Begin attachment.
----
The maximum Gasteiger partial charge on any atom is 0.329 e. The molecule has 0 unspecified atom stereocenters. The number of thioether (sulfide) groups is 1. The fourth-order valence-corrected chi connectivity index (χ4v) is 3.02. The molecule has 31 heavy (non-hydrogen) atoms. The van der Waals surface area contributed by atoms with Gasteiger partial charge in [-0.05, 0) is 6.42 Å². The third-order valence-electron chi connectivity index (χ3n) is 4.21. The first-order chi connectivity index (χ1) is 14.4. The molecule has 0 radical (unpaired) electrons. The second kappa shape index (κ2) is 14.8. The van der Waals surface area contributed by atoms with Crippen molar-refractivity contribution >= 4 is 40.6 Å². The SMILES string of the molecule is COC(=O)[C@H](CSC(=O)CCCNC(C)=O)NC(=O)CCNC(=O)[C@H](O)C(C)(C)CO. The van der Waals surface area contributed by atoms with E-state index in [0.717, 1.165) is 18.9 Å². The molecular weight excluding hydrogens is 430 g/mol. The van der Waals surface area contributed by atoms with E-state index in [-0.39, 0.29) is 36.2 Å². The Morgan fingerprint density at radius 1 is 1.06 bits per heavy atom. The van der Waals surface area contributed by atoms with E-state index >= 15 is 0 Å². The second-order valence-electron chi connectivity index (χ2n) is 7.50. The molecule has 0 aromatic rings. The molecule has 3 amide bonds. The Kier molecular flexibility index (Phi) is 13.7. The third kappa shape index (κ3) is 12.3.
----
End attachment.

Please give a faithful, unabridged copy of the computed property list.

The maximum Gasteiger partial charge on any atom is 0.329 e. The molecule has 0 unspecified atom stereocenters. The number of thioether (sulfide) groups is 1. The fourth-order valence-corrected chi connectivity index (χ4v) is 3.02. The molecule has 31 heavy (non-hydrogen) atoms. The van der Waals surface area contributed by atoms with Gasteiger partial charge in [-0.05, 0) is 6.42 Å². The third-order valence-electron chi connectivity index (χ3n) is 4.21. The first-order chi connectivity index (χ1) is 14.4. The molecule has 0 radical (unpaired) electrons. The second kappa shape index (κ2) is 14.8. The van der Waals surface area contributed by atoms with Crippen molar-refractivity contribution >= 4 is 40.6 Å². The SMILES string of the molecule is COC(=O)[C@H](CSC(=O)CCCNC(C)=O)NC(=O)CCNC(=O)[C@H](O)C(C)(C)CO. The van der Waals surface area contributed by atoms with E-state index in [0.717, 1.165) is 18.9 Å². The molecular weight excluding hydrogens is 430 g/mol. The van der Waals surface area contributed by atoms with E-state index in [-0.39, 0.29) is 36.2 Å². The Morgan fingerprint density at radius 1 is 1.06 bits per heavy atom. The van der Waals surface area contributed by atoms with E-state index >= 15 is 0 Å². The second-order valence-electron chi connectivity index (χ2n) is 7.50. The molecule has 0 aromatic rings. The molecule has 3 amide bonds. The Kier molecular flexibility index (Phi) is 13.7. The third kappa shape index (κ3) is 12.3.